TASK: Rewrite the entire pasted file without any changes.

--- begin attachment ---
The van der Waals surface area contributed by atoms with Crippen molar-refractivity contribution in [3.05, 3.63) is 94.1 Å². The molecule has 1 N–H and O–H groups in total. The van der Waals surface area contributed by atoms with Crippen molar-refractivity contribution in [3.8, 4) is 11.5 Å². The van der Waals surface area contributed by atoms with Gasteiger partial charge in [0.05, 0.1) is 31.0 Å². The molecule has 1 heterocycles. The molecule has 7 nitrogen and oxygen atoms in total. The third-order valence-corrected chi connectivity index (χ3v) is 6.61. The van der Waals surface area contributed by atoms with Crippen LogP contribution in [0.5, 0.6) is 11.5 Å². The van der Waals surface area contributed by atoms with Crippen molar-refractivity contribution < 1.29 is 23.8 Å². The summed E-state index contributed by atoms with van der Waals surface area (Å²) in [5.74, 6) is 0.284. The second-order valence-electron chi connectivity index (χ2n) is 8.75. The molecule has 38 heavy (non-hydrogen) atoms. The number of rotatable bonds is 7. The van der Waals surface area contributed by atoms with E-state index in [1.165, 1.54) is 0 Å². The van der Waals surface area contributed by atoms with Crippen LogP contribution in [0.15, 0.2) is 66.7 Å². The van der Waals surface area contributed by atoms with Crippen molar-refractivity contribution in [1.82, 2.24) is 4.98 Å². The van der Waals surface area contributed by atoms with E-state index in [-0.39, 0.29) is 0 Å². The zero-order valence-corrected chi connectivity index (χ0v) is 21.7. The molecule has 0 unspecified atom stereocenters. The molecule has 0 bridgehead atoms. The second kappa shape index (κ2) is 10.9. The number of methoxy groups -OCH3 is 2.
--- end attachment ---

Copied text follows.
The van der Waals surface area contributed by atoms with Crippen molar-refractivity contribution in [3.05, 3.63) is 94.1 Å². The molecule has 1 N–H and O–H groups in total. The van der Waals surface area contributed by atoms with Crippen molar-refractivity contribution in [3.8, 4) is 11.5 Å². The van der Waals surface area contributed by atoms with Gasteiger partial charge in [0.05, 0.1) is 31.0 Å². The molecule has 1 heterocycles. The molecule has 7 nitrogen and oxygen atoms in total. The third-order valence-corrected chi connectivity index (χ3v) is 6.61. The van der Waals surface area contributed by atoms with Crippen LogP contribution in [0.5, 0.6) is 11.5 Å². The van der Waals surface area contributed by atoms with Crippen molar-refractivity contribution < 1.29 is 23.8 Å². The summed E-state index contributed by atoms with van der Waals surface area (Å²) in [5.74, 6) is 0.284. The second-order valence-electron chi connectivity index (χ2n) is 8.75. The molecule has 38 heavy (non-hydrogen) atoms. The number of rotatable bonds is 7. The van der Waals surface area contributed by atoms with E-state index in [1.165, 1.54) is 0 Å². The van der Waals surface area contributed by atoms with Crippen LogP contribution in [0.15, 0.2) is 66.7 Å². The van der Waals surface area contributed by atoms with Crippen molar-refractivity contribution in [1.82, 2.24) is 4.98 Å². The van der Waals surface area contributed by atoms with E-state index in [-0.39, 0.29) is 0 Å². The zero-order valence-corrected chi connectivity index (χ0v) is 21.7. The molecule has 0 unspecified atom stereocenters. The molecule has 0 bridgehead atoms. The second kappa shape index (κ2) is 10.9. The number of methoxy groups -OCH3 is 2.